904L also has an advantage when it comes to corrosion resistance, thanks to the copper and extra molybdenum:
“The addition of copper to this grade gives it corrosion resistant properties superior to the conventional chrome nickel stainless steels, in particular to sulphuric, phosphoric and acetic acids. However, there is limited use with hydrochloric acids. It also has a high resistance to pitting in chloride solutions, a high resistance to both crevice and stress corrosion cracking. Alloy 904L performs better than other austenitic stainless steels due to the higher alloying of nickel and molybdenum.” –source
The same source also points out that 904L is non-magnetic in all conditions, an excellent quality to have when it comes these extremely sensitive little machines!
The biggest deciding factor could be if you have reactions to nickel touching your skin (although, technically 316L has nickel too, so titanium is probably the best choice for nickel allergies). Likewise, if you prefer a shinier finish on your steel watches, the higher chromium in 904L will likely be more attractive to you.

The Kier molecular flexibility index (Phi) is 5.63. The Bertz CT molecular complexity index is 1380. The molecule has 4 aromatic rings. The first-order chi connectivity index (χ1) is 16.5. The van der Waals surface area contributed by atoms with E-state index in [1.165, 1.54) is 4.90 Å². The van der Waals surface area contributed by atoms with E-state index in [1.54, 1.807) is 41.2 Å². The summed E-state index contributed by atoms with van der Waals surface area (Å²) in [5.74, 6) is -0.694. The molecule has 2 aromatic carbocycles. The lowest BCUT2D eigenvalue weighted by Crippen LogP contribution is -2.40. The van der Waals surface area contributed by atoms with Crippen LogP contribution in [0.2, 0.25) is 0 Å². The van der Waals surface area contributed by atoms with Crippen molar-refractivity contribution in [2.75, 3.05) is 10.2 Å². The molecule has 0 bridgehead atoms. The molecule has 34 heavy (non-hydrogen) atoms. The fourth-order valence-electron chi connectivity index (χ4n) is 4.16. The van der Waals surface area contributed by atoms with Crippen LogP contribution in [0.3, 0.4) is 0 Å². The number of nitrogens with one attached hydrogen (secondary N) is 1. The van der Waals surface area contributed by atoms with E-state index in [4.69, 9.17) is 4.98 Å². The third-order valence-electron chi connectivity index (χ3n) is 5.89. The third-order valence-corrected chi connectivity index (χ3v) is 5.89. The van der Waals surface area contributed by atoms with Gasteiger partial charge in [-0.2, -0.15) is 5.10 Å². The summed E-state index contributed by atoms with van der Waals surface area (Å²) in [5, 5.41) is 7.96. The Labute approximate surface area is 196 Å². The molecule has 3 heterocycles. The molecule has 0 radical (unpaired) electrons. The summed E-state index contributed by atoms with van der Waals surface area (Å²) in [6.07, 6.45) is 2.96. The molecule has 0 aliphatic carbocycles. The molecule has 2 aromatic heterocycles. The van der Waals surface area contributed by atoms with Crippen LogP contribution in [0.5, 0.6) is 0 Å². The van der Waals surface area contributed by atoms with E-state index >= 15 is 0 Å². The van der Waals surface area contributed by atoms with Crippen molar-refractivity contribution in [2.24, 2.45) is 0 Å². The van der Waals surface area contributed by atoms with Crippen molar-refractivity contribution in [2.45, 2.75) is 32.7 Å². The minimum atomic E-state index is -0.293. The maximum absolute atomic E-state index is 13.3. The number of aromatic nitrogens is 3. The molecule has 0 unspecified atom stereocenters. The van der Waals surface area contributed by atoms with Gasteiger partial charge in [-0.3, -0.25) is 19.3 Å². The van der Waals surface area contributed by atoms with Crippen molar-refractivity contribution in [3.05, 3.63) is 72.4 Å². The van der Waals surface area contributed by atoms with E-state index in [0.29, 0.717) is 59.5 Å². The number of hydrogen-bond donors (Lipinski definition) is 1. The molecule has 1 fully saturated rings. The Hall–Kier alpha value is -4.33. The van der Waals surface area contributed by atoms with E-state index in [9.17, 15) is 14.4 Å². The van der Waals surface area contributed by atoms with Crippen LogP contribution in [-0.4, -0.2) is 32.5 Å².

Does 904L cost more than 316L?
In our search for this answer, it became clear that pricing information on 316L is more readily available, as well as scrap prices and overall availability. 316L appears to be more widely used and readily available in various sizes and quantities. 904L is obtainable, but there is far less pricing information out there.
From what we gathered, based on comparing roll, sheet and tubing prices on Alibaba, Amazon and eBay, the 904L prices were approximately 2-3 times greater than 316L. The difference in price may not be significant to the amount needed to produce watches (compared to building material), which could also explain the below $2,000 USD price point of the new Ball Watch Roadmaster Icebreaker in 904L.
However, when it comes to manufacturing watch components, most factories are set-up for working with 316L steel. Using raw 904L may require a difference process or different machinery. It is said that Rolex has invested heavily in developing machines that allow them to work with 904L, this blurb on their site backs it up:
“904L steels are commonly used in high-technology and in the aerospace and chemical industries. Their excellent anti-corrosion properties are comparable to those of precious metals. Rolex masters in-house the entire manufacturing process for its 904L steel watch components.” –source